More than 4 billion potentially habitable planets may orbit red dwarfs in Milky Way

An image of the Milky Way's Galactic Center in the night sky above Paranal Observatory (Image from

An image of the Milky Way’s Galactic Center in the night sky above Paranal Observatory (Image from

Stars called red dwarfs may support planets on which life is possible. With three quarters of stars in the Milky Way being red dwarfs, there may be 4.5 billion habitable planets in our galaxy, a new study reveals.

Six percent of red dwarf stars in the galaxy have Earth-sized planets, which could be habitable, astronomers at the Harvard-Smithsonian Center for Astrophysics have estimated.

Red dwarf are the most common stars in the Milky Way, which means that the closest earth like planet could be just 13 light years away, not far in space terms.

Red dwarfs are smaller, cooler and fainter than our Sun and are not visible from Earth to the naked eye.

But despite their relative dimness, they make up three out of every four stars in our galaxy, a total of 75 billion.

“We thought we would have to search vast distances to find an earth-like planet. Now we realize another Earth is probably in our own backyard, waiting to be spotted,” said Courtney Dressing, an astronomer who presented the finding at a press conference Wednesday at the Harvard-Smithsonian Center in Massachusetts.

Dressing identified 95 planetary candidates orbiting red dwarf stars. According to the scientists’ estimates, 60 percent of red dwarfs could have planets orbiting them that could be smaller than Neptune.

Most were not quite the right temperature or size to be truly Earth-like, although three of the planets were warm and were approximately Earth-sized. Statistically therefore six percent of red dwarfs could have an Earth-like planet, scientists add.

“We don’t know for sure if life could exist on a planet orbiting a red dwarf, but the findings pique my curiosity and leave me wondering if the cosmic cradles of life are more diverse than we humans have imagined,” said Natalie Batalha, Kelper mission scientist at NASA’s Ames Research Center.

Locating these Earth-like planets would require a large network of ground based telescopes or a small space telescope, while follow up studies by the Giant Magellan Telescope and the James Webb Space Telescope could tell us whether any of the planets had an atmosphere, the researchers said.

Red dwarf stars have a much longer life than Sun-like stars, meaning that life on a red dwarf orbiting planet might be much older than life on Earth.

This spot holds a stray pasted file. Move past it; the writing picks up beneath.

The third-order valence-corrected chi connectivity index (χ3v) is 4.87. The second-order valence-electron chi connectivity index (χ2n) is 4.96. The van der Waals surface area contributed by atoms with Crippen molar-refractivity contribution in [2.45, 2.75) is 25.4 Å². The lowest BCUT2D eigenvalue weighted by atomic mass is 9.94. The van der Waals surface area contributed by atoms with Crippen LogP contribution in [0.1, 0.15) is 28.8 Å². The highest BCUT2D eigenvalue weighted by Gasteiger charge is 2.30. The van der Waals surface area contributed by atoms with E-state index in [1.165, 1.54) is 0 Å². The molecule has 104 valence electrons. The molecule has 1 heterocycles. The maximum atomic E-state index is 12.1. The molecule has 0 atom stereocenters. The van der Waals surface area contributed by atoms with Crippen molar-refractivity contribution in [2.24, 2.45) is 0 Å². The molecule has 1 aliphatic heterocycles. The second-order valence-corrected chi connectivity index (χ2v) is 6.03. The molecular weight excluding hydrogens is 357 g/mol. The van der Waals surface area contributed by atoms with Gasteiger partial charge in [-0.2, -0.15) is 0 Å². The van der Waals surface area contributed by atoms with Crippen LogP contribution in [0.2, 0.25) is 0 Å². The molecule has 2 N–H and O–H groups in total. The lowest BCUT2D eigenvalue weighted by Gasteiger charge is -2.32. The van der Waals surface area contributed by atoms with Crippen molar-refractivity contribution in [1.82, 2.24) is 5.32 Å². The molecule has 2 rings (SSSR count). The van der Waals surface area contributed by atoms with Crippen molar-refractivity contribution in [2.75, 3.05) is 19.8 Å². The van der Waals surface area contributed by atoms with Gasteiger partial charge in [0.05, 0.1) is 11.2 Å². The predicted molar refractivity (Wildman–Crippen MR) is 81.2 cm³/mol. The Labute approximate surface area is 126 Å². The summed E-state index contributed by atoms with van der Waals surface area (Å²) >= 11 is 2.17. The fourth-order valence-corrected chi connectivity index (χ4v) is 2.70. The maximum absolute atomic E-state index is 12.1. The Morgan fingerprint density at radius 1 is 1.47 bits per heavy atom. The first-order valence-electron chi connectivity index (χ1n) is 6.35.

“We might find an earth that’s 10 billion years old,” said David Charbonneau, co-author of the research.

Such a world would be different from our own. Because the planets orbit much closer to their stars, they may not have tides. But this wouldn’t necessarily prohibit life since they may also have a dense atmosphere or a deep ocean which could transport heat around the planet, the scientists said.

While young red dwarf stars emit flares of ultraviolet light, an atmosphere would protect life on the planet and help it evolve, the researchers claimed. “You don’t need an Earth clone to have life,” said Dressing.

The habitability of a planet is worked out by its distance from the star that it is orbiting and therefore whether it would have liquid water and a surface temperature which could sustain life. Liquid water is considered a major precondition to life.

The distance from a star where life is theoretically possible is known to astronomers as the ‘habitable zone’.

The astronomers used publically available data from NASA’s Kelper space telescope. Kelper is the first NASA mission capable of finding planets in or near the habitable zone.

This is not the first time that astronomers have found evidence that life may exist on planets orbiting red dwarfs. In March last year a French led team, from the European Southern Observatory in Chile, found out that 40% of red dwarf stars are orbited by planets 10 times bigger than Earth which are the correct distance away to support liquid water.

However, the French team gave a slightly contradictory conclusion that stellar eruptions and the emission of flares, which are common on red dwarfs and produce X- rays and ultraviolet radiation, would make life less likely on the orbiting planets.

But even if we do find alien life on these planets we won’t be able to pay a visit. The closest suitable red dwarfs are 13 light years away, way beyond our space travelling means, although they’re virtually next-door neighbors by space standards.